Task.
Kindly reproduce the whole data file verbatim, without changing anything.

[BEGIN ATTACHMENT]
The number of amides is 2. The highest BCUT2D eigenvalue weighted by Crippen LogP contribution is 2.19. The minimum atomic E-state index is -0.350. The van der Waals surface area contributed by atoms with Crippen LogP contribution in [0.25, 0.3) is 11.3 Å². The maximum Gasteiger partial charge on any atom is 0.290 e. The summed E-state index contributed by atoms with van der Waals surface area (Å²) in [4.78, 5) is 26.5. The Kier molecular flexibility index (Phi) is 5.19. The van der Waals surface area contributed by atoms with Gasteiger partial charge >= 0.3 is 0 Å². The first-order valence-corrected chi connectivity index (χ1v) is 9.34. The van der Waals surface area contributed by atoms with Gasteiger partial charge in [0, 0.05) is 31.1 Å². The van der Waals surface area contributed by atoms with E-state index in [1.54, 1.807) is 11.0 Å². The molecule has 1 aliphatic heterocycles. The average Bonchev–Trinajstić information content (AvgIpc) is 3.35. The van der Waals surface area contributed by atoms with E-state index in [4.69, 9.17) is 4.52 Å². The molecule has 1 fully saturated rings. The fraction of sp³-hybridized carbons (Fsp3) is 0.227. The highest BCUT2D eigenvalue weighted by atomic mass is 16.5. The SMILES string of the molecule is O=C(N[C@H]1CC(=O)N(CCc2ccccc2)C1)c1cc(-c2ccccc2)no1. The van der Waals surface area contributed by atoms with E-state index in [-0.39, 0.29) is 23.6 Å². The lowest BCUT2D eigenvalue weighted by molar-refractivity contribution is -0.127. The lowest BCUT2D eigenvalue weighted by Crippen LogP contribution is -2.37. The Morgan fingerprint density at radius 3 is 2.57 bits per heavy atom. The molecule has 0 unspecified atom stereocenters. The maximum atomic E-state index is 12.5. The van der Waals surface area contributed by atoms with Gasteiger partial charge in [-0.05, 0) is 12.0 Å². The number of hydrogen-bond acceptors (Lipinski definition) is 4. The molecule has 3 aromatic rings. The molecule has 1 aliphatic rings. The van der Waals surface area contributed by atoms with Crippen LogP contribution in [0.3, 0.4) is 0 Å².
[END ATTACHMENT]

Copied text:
The number of amides is 2. The highest BCUT2D eigenvalue weighted by Crippen LogP contribution is 2.19. The minimum atomic E-state index is -0.350. The van der Waals surface area contributed by atoms with Crippen LogP contribution in [0.25, 0.3) is 11.3 Å². The maximum Gasteiger partial charge on any atom is 0.290 e. The summed E-state index contributed by atoms with van der Waals surface area (Å²) in [4.78, 5) is 26.5. The Kier molecular flexibility index (Phi) is 5.19. The van der Waals surface area contributed by atoms with Gasteiger partial charge >= 0.3 is 0 Å². The first-order valence-corrected chi connectivity index (χ1v) is 9.34. The van der Waals surface area contributed by atoms with Gasteiger partial charge in [0, 0.05) is 31.1 Å². The van der Waals surface area contributed by atoms with E-state index in [1.54, 1.807) is 11.0 Å². The molecule has 1 aliphatic heterocycles. The average Bonchev–Trinajstić information content (AvgIpc) is 3.35. The van der Waals surface area contributed by atoms with E-state index in [4.69, 9.17) is 4.52 Å². The molecule has 1 fully saturated rings. The fraction of sp³-hybridized carbons (Fsp3) is 0.227. The highest BCUT2D eigenvalue weighted by atomic mass is 16.5. The SMILES string of the molecule is O=C(N[C@H]1CC(=O)N(CCc2ccccc2)C1)c1cc(-c2ccccc2)no1. The van der Waals surface area contributed by atoms with E-state index in [-0.39, 0.29) is 23.6 Å². The lowest BCUT2D eigenvalue weighted by molar-refractivity contribution is -0.127. The lowest BCUT2D eigenvalue weighted by Crippen LogP contribution is -2.37. The Morgan fingerprint density at radius 3 is 2.57 bits per heavy atom. The molecule has 0 unspecified atom stereocenters. The maximum atomic E-state index is 12.5. The van der Waals surface area contributed by atoms with Gasteiger partial charge in [-0.05, 0) is 12.0 Å². The number of hydrogen-bond acceptors (Lipinski definition) is 4. The molecule has 3 aromatic rings. The molecule has 1 aliphatic rings. The van der Waals surface area contributed by atoms with Crippen LogP contribution in [0.3, 0.4) is 0 Å².